War poetry wins prizes for pupils

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Poignant words of war were told through poetry in an Inter-House competition at Tadcaster Grammar School.

Year 9 students studied various war poems, including Exposure and Dulce Et Decorum Est by Wilfred Owen and Tennyson’s’ Charge of the Light Brigade. 

The English Faculty then ran a competition to let students have a go at producing their own war poetry (they could write about any conflict, including modern warfare). Students were given time in lessons to begin their poems and those who wanted to were able to submit an entry. 

Helen Cooney, KS3 Leader English, said: “I am delighted by the standard of the poems which have been entered this year and I know that the Year 12 students who judged the competition found it very difficult to choose winners.

“The poems have a mature and thoughtful style and are a credit to the talent and hard work of our students.” 

The standard was very high with Maisie Priestley from Oglethorpe House being chosen as the outright winner.

Other House winners were - Reuben Hillyard (Calcaria), Freya McCleary (Dawson), Alfie Jefferson (Fairfax), Alisa Craven (Toulston) and Emily O’Sullivan (Wharfe). Runners-up were Eleanor Briggs (Dawson), Elizabeth Wright (Fairfax), Ellie Baker (Oglethorpe), James Richards (Oglethorpe), Lucy Sheard (Oglethorpe), Lydia Greengrass (Calcaria), Mackenzie Brooke (Dawson) and Matthew Richardson (Calcaria).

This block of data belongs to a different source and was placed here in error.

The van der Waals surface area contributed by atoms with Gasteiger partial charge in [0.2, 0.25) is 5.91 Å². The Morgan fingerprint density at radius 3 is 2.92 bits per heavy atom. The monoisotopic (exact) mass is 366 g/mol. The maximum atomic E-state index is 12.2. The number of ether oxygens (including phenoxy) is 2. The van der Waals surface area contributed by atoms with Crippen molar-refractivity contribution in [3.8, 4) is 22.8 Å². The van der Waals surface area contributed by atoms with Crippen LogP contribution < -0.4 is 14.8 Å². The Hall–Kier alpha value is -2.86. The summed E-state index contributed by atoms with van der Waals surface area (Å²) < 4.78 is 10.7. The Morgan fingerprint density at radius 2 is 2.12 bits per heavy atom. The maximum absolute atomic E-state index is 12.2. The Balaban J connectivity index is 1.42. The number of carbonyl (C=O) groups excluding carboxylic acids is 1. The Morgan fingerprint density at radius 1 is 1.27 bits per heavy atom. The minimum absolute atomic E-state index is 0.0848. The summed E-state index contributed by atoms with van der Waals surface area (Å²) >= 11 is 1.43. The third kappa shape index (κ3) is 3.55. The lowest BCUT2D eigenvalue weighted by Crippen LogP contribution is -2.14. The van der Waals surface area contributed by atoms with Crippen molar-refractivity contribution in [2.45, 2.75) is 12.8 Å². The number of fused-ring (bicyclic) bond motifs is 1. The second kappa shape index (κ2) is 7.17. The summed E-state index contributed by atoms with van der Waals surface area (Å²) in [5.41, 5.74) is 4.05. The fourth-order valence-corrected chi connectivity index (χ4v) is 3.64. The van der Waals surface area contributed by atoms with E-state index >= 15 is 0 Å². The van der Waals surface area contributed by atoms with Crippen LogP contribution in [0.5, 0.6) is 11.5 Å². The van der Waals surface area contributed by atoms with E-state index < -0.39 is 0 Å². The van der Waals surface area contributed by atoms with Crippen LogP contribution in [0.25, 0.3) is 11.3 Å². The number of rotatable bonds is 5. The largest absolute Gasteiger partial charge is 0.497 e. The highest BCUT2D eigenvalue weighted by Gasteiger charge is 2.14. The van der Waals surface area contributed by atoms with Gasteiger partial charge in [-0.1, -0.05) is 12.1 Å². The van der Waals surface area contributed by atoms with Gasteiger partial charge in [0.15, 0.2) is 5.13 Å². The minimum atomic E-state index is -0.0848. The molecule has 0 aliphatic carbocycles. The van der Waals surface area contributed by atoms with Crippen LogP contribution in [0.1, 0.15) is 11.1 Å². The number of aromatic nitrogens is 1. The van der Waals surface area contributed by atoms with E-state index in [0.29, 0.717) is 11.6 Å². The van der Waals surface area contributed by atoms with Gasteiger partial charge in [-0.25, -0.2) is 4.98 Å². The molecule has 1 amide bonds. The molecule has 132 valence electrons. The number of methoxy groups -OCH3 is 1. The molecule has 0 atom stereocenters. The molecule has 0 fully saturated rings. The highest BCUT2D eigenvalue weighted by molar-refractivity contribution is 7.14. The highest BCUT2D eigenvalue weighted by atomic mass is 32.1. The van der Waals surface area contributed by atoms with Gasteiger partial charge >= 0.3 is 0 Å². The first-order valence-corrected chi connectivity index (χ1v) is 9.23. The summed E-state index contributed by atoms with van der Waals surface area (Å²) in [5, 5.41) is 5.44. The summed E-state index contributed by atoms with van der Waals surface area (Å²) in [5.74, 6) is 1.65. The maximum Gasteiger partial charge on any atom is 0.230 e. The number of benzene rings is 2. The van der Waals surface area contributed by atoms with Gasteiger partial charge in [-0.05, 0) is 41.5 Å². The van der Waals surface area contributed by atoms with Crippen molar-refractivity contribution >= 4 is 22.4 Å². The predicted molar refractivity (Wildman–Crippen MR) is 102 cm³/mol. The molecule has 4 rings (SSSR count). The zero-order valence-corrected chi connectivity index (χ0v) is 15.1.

The competition was judged by Year 12 English Language and Literature students and the overall winner was decided by TGS Librarian Valerie Brett.

“My favourite is Maisie Priestley with her entry ‘Why them?’, said Mrs Brett.

“The line ‘the sound of bombs falling gently in the distance’ captures that distant sound of rumbling, that can be so terrifying when close up, but oddly ‘gentle’ when a long way away,” she added.

Year 12 student Harry Bean, who is studying A level Language and Literature, also chose Maisie saying: “I chose Maisie’s entry as the winner because of the very clear and stark imagery detailing the horrors of war.

“I found the constant repetition of ‘Why them?’ at the end of each stanza really effective in conveying a sense of injustice for all that happened to the soldiers.”

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